Welcome to the stay-at-home-order era of Ontario’s COVID-19 response. For the record, I’m writing this at home.
My recent TVO.org columns — two of the previous three in this new, equally bleak year — have asked the government what the plan is. The answer took a while to come (probably too long), but we have it. Ontario has declared another state of emergency. It somewhat belatedly provided documents to clarify what the rules are during that emergency, even if some are more like guidelines than rules and open to startlingly broad interpretation by police and bylaw-enforcement officials. (That’ll come to tears, somewhere and eventually.) On Thursday, the province also took the still-rare step of blasting an alert to all Ontarians on TV, radio, and cellular networks with the emergency broadcasting system.
There’s probably a column to be written that pores over the details of the order. There are no doubt absurdities to be found there, where two rules that might make sense in isolation look ridiculous next to each other. My favourite from earlier this week, before the province clarified what precisely counted as valid reasons to leave one’s house, was how reporters instantly noted the weirdness of telling people to stay home and to limit their outdoor gatherings to a maximum of five people. Which one was it? The answer was reasonable and banal, once the province elaborated: people are still being permitted to leave their homes for exercise, and, as an example, could go for a walk with others, but not in a group larger than five. Okay, fair enough. But it still looks odd until explained.
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There will be other examples of absurdities and restrictions that make sense in isolation but not in comparison to others. Suffice it to say, all of this is going to come down to balancing the strong desire to get everyone to stay at home with the exceptions granted for their absences. As always, the devil will be in the details.
But I’m not interested, at least not today, in the details. I’m interested in the big picture: Will this actually work?
Keen followers of each day’s barrage of COVID-19 news might have noticed something interesting. Contrary to expectations, case numbers dropped this week, coming off recent record highs. The numbers are still objectively bad — much worse than anything we’ve seen before. But they aren’t still going up. Hospitalizations, including ICU capacity, also stopped soaring up. They didn’t come down, but they stalled. This isn’t what we were expecting, and it didn’t last: by Thursday’s update, the numbers were rising again, so it is extremely possible that we just had a few blips in the data. That’ll happen. But it made me wonder whether, perhaps, just perhaps, the worst-case scenarios won’t come to pass. Maybe, after an orgy of rule-breaking and guidelines-flouting over the holidays, Ontarians are starting to play ball.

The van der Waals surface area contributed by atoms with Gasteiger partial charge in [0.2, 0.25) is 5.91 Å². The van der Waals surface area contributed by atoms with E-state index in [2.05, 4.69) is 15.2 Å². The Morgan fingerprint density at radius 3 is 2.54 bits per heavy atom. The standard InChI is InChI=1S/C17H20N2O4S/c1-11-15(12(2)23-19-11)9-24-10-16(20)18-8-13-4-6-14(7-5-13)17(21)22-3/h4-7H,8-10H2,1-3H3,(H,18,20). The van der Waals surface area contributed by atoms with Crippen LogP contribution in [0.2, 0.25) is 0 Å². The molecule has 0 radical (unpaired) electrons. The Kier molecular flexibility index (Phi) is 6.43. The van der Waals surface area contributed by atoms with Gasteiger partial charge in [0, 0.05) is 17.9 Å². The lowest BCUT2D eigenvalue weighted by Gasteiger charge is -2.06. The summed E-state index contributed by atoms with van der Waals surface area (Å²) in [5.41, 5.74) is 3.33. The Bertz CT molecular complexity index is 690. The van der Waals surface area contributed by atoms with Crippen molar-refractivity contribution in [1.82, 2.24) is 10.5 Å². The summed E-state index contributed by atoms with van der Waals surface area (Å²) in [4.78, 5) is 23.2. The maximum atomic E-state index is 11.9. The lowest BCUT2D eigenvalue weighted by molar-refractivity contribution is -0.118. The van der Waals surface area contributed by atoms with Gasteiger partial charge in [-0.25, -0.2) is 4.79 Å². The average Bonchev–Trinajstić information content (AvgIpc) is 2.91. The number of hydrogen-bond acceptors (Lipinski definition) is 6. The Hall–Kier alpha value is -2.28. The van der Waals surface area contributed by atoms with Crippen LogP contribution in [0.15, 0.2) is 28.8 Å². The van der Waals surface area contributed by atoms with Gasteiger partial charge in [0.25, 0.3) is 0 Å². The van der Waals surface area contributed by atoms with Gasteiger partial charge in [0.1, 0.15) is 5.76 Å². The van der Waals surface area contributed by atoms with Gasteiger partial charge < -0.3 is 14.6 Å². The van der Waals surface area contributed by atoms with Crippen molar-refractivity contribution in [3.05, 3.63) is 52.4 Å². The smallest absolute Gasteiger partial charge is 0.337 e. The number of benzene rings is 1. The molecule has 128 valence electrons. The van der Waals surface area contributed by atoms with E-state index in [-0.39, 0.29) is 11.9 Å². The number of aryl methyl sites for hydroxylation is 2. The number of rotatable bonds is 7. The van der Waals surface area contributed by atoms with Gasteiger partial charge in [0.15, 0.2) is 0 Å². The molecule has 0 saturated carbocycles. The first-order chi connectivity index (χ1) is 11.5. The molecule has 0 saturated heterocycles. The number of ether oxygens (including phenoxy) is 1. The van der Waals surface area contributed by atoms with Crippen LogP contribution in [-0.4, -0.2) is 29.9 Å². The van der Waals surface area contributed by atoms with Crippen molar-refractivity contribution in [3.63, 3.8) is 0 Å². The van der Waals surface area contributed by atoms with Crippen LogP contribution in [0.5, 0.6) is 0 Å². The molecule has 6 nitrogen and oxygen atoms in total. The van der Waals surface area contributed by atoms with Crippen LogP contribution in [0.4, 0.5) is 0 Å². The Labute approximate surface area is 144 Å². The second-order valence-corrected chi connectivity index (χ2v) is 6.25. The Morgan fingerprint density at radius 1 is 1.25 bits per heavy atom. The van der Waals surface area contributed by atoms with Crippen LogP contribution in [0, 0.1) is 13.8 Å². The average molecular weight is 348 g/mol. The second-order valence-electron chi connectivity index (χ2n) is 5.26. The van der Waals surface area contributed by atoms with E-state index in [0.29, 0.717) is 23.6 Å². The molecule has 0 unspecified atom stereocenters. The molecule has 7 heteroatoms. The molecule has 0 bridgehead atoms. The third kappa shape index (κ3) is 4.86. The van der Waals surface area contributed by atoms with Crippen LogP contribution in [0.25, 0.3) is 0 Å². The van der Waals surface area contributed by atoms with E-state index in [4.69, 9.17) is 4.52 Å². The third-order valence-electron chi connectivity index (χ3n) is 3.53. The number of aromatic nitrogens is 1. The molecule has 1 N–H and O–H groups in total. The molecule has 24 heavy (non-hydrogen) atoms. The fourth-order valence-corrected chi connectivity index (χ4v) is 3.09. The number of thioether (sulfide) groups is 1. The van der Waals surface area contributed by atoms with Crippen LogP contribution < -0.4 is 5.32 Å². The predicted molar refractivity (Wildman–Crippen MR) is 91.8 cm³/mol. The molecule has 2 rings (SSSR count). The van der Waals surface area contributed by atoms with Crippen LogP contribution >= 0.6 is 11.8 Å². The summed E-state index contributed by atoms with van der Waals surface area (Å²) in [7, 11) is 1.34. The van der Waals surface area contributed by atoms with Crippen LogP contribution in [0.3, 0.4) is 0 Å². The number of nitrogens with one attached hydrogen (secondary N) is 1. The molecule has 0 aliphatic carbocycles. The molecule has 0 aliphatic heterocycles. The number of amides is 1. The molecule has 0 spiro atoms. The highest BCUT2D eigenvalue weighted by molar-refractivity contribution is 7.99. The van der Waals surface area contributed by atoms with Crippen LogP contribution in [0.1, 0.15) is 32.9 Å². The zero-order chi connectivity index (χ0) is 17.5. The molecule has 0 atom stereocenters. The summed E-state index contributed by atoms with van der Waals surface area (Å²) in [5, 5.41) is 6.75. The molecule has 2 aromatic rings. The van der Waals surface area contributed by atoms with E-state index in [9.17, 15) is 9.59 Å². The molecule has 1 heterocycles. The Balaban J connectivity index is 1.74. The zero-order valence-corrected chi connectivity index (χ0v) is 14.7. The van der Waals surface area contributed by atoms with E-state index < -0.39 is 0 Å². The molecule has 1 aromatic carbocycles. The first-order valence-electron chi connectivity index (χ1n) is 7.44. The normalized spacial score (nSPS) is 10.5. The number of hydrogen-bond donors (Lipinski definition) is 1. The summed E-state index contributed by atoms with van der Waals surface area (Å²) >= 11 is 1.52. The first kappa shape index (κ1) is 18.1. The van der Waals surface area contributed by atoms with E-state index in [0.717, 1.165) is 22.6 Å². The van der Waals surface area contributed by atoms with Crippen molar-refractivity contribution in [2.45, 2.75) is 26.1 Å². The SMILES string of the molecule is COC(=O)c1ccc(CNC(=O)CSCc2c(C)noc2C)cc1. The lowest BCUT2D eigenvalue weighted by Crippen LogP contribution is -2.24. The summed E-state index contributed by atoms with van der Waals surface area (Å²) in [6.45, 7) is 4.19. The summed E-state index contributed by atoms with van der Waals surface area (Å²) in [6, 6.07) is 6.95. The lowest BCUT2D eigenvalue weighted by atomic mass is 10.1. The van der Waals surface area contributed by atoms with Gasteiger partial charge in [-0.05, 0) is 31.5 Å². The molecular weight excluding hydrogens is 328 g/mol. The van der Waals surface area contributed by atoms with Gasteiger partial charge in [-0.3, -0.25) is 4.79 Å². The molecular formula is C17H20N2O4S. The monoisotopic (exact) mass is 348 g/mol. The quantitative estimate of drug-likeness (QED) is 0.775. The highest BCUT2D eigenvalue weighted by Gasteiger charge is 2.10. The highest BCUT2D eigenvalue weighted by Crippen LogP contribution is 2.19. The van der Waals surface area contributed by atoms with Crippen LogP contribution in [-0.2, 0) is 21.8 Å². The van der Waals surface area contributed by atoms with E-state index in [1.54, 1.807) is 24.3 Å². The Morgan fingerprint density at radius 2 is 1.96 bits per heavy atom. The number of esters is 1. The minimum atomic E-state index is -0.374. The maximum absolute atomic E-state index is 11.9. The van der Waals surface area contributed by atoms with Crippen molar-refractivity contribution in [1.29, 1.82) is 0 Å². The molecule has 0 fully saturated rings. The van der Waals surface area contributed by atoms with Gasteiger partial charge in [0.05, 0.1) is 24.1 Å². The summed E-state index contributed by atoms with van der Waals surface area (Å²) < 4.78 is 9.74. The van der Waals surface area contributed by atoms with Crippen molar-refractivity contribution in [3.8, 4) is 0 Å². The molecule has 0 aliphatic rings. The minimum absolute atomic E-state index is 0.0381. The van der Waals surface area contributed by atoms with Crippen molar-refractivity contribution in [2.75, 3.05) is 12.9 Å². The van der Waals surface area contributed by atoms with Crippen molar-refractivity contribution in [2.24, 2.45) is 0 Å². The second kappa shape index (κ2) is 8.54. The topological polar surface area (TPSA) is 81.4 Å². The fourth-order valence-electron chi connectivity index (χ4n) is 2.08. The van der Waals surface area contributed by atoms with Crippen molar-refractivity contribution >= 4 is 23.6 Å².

Or maybe it’s a blip, like I said. A number of times in recent months, I’ve spoken with TVO.org’s John Michael McGrath, who’s been kind enough to join me on a radio program I host on SiriusXM. On a few occasions, Ontario has seen what looked like a real plateau or even a decline in the relevant indicators; each time, it’s been a false-hope-inducing anomaly that disappeared as soon as we dared comment on its existence. In a week, maybe these few days of relatively good news will have joined those earlier incidents as just another mirage that came to nothing.
But even if it is a blip — good Lord, it’s a well-timed blip. Ontario has rolled out these new measures to save the health-care system from collapse. We are in a race against time to bring COVID-19 case growth down before there’s simply no more medical care left for the sick and injured. If, for whatever reason, we’re catching even the briefest break, the timing couldn’t be better — we’d be getting one just as the new state of emergency takes effect and, we hope, starts to move things in the right direction.
Now that vaccines are coming, however fitfully, we know that we don’t have to hang on forever. We just need to buy time. A hard, effective lockdown now, perhaps aided by a surprise slacking in COVID-19’s usually relentless march, might buy us time to get more vulnerable populations and essential workers securely vaccinated. It could make a big difference. It could save lives.
Or it could not. If the apparent slow-down in cases and hospitalization growth rates prove transient and ultimately meaningless, then it’s all up to the stay-at-home order. In recent days, the premier has said that roughly a third of Ontarians are not co-operating in the effort to stop the spread. As noted in my last column here, Ontarians have known the score for a while. They know the stakes and what’s required and expected. If about 30 per cent of us have decided to throw in the towel, our hope for getting out of this mess any time soon hinges on whether the new measures and the extended school closures will meaningfully deter them.
We can hope so! But some of this is undoubtedly going to come down to enforcement. With unclear rules, plenty of exceptions, and heavy reliance on officers’ discretion, we could be in for some pretty spectacular disagreements and controversies.
For most of us, though — the 70 per cent who’ve been playing ball all along — it’s mostly more of the same. At least we have hockey again.